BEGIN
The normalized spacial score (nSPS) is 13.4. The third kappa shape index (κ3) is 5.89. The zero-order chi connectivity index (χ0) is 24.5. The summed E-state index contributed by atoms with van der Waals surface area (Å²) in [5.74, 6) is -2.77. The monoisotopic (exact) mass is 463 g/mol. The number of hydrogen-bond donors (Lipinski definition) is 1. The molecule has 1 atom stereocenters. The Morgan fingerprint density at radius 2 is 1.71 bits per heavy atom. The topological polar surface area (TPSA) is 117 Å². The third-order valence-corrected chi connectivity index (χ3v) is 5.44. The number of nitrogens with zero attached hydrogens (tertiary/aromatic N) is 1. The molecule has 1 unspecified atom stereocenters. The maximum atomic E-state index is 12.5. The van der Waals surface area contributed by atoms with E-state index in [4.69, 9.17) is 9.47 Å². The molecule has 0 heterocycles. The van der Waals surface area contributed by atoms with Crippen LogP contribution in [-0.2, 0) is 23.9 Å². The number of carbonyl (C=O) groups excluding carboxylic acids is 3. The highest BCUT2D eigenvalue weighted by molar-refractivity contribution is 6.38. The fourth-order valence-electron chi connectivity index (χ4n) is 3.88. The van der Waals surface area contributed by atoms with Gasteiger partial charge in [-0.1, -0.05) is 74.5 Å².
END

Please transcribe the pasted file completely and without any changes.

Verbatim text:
The normalized spacial score (nSPS) is 13.4. The third kappa shape index (κ3) is 5.89. The zero-order chi connectivity index (χ0) is 24.5. The summed E-state index contributed by atoms with van der Waals surface area (Å²) in [5.74, 6) is -2.77. The monoisotopic (exact) mass is 463 g/mol. The number of hydrogen-bond donors (Lipinski definition) is 1. The molecule has 1 atom stereocenters. The Morgan fingerprint density at radius 2 is 1.71 bits per heavy atom. The topological polar surface area (TPSA) is 117 Å². The third-order valence-corrected chi connectivity index (χ3v) is 5.44. The number of nitrogens with zero attached hydrogens (tertiary/aromatic N) is 1. The molecule has 1 unspecified atom stereocenters. The maximum atomic E-state index is 12.5. The van der Waals surface area contributed by atoms with E-state index in [4.69, 9.17) is 9.47 Å². The molecule has 0 heterocycles. The van der Waals surface area contributed by atoms with Crippen LogP contribution in [-0.2, 0) is 23.9 Å². The number of carbonyl (C=O) groups excluding carboxylic acids is 3. The highest BCUT2D eigenvalue weighted by molar-refractivity contribution is 6.38. The fourth-order valence-electron chi connectivity index (χ4n) is 3.88. The van der Waals surface area contributed by atoms with Gasteiger partial charge in [-0.1, -0.05) is 74.5 Å².